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Ed Webb

Tunisia Navigates a Democratic Path Tinged With Religion - NYTimes.com - 0 views

  • “We’re surrendering our right to think and speak differently,”
  • The popular revolts that began to sweep across the Middle East one year ago have forced societies like Tunisia’s, removed from the grip of authoritarian leaders and celebrating an imagined unity, to confront their own complexity.
  • “It’s like a war of attrition,” said Said Ferjani, a member of Ennahda’s political bureau, who complained that his party was trapped between two extremes, the most ardently secular and the religious. “They’re trying not to let us focus on the real issues.”
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  • debates in Tunisia often echo similar confrontations in Turkey, another country with a long history of secular authoritarian rule now governed by a party inspired by political Islam. In both, secular elites long considered themselves a majority and were treated as such by the state. In both, those elites now recognize themselves as minorities and are often mobilized more by the threat than the reality of religious intolerance
  • secular Tunisians might soon retreat to enclaves. “We’ve become the ahl al-dhimma,” he said, offering a term in Islamic law to denote protected minorities in a Muslim state. “It’s like the Middle Ages.”
  • Others insisted that Ennahda take a stronger stand against the Salafis before society became even more polarized. “I don’t see either action or reaction — where is the government?” asked Ahmed Ounaïes, a former diplomat who briefly served as foreign minister after the revolution. “What is Ennahda’s concept of Tunisia of tomorrow? It hasn’t made that clear.”
  • He complained that the case had been “blown out of proportion,” that media were recklessly fueling the debate and that the forces of the old government were inciting Salafis to tarnish Ennahda. But he conceded that the line between freedom of expression and religious sensitivity would not be drawn soon. “The struggle is philosophical,” he said, “and it will go on and on and on.”
Ed Webb

Tunisian Islamists show strength at chief's return - Yahoo! News - 0 views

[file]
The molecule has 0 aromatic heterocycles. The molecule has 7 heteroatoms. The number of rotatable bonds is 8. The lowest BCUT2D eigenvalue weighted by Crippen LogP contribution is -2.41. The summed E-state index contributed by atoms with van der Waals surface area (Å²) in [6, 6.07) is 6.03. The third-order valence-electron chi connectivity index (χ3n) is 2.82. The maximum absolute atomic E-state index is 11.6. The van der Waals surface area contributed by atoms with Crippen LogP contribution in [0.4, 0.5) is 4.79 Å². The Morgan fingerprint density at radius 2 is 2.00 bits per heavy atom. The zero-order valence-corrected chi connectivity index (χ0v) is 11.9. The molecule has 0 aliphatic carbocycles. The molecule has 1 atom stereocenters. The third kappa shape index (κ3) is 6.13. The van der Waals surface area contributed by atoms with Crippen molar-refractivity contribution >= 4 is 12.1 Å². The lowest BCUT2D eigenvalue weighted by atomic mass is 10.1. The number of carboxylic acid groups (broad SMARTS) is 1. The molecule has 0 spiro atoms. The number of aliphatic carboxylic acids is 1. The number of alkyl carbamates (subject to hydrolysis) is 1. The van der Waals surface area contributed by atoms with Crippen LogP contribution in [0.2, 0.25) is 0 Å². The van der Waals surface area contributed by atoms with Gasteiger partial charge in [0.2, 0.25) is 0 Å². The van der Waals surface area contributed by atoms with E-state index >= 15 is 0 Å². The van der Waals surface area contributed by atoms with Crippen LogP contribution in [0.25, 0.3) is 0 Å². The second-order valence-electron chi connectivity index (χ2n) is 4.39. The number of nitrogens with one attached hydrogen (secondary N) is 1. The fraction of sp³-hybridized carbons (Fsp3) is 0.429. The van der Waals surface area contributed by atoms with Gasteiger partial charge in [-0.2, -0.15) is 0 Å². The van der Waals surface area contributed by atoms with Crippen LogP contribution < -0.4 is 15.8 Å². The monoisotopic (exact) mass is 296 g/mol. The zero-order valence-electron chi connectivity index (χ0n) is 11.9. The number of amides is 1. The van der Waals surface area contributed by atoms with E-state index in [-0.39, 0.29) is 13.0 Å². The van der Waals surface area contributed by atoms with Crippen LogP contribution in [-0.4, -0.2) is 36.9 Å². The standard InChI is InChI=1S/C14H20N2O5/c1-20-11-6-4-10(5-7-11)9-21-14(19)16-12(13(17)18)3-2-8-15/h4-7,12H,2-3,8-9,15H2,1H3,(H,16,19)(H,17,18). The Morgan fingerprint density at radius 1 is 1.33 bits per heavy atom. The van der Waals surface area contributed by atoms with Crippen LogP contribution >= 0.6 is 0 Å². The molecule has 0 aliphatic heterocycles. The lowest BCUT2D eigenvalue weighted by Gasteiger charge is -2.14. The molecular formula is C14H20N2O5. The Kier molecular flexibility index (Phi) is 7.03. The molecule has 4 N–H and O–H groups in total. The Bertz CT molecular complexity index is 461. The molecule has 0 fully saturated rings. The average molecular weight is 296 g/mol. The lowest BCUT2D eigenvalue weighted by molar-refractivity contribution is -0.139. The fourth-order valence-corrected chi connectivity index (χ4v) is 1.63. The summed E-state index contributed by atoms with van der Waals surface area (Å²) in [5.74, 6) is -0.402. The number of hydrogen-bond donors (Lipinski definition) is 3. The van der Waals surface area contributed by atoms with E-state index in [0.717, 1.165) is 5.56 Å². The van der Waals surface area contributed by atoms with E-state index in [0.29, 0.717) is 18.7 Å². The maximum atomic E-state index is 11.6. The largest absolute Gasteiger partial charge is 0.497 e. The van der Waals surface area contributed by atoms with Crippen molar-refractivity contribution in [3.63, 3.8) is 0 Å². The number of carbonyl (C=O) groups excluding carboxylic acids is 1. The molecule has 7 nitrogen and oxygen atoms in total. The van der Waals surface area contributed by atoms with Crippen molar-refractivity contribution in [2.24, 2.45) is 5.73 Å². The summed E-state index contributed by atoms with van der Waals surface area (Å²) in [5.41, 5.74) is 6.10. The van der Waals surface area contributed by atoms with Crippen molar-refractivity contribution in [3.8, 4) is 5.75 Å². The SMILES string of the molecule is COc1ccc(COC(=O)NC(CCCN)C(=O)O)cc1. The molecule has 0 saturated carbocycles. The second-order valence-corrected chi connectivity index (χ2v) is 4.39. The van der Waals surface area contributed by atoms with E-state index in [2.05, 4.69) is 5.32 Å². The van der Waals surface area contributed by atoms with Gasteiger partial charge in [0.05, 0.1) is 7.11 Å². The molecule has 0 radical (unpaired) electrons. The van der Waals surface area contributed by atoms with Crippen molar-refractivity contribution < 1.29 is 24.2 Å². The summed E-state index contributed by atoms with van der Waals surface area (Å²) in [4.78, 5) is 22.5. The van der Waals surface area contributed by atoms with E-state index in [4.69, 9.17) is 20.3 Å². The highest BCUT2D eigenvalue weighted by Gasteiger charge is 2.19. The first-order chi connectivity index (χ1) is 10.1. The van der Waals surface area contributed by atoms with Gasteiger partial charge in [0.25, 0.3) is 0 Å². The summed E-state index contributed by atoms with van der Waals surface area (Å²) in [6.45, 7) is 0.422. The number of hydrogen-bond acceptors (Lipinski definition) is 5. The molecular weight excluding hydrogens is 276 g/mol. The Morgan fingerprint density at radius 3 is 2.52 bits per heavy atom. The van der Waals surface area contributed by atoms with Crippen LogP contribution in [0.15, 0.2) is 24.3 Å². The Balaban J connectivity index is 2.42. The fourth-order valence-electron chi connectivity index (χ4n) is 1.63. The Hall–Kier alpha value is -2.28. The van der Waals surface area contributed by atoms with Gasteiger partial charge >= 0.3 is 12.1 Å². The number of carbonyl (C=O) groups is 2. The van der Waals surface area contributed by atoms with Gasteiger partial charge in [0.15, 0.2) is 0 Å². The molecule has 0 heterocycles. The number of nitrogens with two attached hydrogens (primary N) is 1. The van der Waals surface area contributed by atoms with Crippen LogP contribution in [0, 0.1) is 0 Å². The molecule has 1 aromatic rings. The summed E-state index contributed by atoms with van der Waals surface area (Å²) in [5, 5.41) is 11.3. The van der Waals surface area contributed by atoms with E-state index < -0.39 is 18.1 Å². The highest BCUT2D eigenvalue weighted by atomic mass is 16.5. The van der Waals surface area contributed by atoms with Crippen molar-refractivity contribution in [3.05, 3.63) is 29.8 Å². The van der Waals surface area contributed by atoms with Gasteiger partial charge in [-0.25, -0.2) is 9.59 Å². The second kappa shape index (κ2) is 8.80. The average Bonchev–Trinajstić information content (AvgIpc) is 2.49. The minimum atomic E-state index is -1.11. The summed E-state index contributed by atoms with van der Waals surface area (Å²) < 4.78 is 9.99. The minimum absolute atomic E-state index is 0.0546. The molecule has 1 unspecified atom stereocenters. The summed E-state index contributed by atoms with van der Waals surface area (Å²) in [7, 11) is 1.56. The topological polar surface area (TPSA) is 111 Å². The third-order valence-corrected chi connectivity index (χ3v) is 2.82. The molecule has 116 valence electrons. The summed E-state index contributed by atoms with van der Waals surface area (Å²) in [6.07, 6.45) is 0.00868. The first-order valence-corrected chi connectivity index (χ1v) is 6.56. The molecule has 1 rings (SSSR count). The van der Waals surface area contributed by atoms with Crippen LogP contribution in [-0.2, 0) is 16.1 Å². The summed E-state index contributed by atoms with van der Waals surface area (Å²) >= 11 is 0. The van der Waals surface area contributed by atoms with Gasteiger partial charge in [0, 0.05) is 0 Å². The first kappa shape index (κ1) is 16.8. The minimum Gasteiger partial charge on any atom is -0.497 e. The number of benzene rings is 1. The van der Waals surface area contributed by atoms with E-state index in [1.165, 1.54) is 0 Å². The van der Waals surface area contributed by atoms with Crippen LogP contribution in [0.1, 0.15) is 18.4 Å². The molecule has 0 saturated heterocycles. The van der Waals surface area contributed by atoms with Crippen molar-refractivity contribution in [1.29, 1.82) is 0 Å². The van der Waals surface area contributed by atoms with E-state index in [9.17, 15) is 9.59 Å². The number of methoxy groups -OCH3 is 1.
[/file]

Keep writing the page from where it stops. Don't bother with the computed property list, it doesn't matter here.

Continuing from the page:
• The reception for Sheikh Rachid Ghannouchi, leader of the Ennahda party, at Tunis airport was the biggest showing by the Islamists in two decades, during which thousands of them were jailed or exiled by president Zine al-Abidine Ben Ali
  • The Islamists were Tunisia's strongest opposition force at the time Ben Ali cracked down on them in 1989 but are thought not to have played a leading role in the popular revolt.
  • A group of men performed prayers on a grass verge, a scene unthinkable in Tunisia just a few weeks ago
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  • Ennahda likens its ideology to that of Turkey's ruling AK Party, saying it is committed to democracy. Experts on political Islam say its ideas are some of the most moderate among Islamist groups
  • Asked how they had managed to organize so quickly, one activist said: "Our activities were stopped, but you can't disperse an ideology."
  • A handful of secularists turned up at the airport to demonstrate against the party, holding up a placard reading: "No Islamism, no theocracy, no Sharia and no stupidity!" Ennahda and its supporters say they do not seek an Islamic state and want only the right to participate in politics. "We want a democratic state," said Mohammed Habasi, an Ennahda supporter who said he had been jailed four times since 1991 for "belonging to a banned group." "We suffered the most from a lack of democracy," he said
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